Numerous Russian gas buyers agree to ruble payments
It was emphasized that payments for gas are made in rubles because Russia wants to ensure a 100 percent payment guarantee.
In an editorial for the Energy Policy magazine, Russian Deputy Prime Minister Alexander Novak revealed that numerous Russian gas buyers have agreed to convert payments into rubles, and the Russian government is awaiting a decision from other importers.
The Deputy Prime Minister detailed that conditions for buyers remain as comfortable as possible. "Several buyers have already agreed with the transfer of gas payments into rubles, we are waiting for decisions from other importers," he wrote.
Novak emphasized that payments for gas are made in rubles because Russia wants to ensure a 100 percent payment guarantee.
"I would like to emphasize that the transfer of payments for gas into the national currency on the Russian side is logical and caused by objective reasons - the desire to receive payment for the delivered goods with a 100% guarantee. Such confidence in Russia is given by the payment pattern we proposed, in contrast to the one that has been in force until recently," he explained.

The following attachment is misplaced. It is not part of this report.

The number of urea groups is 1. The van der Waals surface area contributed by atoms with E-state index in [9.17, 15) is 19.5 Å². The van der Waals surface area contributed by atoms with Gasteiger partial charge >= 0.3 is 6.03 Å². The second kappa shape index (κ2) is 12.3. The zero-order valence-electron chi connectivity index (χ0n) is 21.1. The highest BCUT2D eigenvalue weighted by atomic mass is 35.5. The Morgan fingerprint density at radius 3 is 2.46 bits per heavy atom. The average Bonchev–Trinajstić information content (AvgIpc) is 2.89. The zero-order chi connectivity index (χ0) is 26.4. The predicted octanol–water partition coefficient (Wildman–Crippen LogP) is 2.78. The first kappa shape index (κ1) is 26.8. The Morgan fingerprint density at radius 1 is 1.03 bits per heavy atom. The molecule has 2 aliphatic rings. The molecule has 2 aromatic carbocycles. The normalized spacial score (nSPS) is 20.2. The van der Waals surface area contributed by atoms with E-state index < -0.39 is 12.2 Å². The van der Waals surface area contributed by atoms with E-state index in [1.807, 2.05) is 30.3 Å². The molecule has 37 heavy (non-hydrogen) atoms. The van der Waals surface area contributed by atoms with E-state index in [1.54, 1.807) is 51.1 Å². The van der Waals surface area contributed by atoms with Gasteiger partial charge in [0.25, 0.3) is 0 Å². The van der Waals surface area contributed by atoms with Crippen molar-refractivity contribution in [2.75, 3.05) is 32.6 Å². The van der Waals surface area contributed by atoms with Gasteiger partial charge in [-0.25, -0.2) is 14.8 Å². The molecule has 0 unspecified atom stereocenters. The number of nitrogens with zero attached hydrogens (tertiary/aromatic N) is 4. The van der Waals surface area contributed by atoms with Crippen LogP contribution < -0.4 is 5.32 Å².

He noted that the EU intends to compensate for Russian energy sources' rejection by diversifying gas supplies, hastening the shift to renewable forms of gas, substituting gas in heating systems with other types of fuel, and producing electricity from other sources.
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Novak emphasized that "All these measures, according to the European Commission, will reduce the demand for Russian gas by two-thirds (67%) by the end of this year. They also plan to achieve energy independence by increasing the share of renewable energy sources. However, in March they noted the decline in wind generation."
Instead of Russia, he claims that American LNG companies are the major gas suppliers to Europe, with plans to capture a substantial portion of the European market.
"But there are a number of important nuances. The lack of the necessary infrastructure for receiving LNG will not allow increasing supplies quickly," Novak concluded.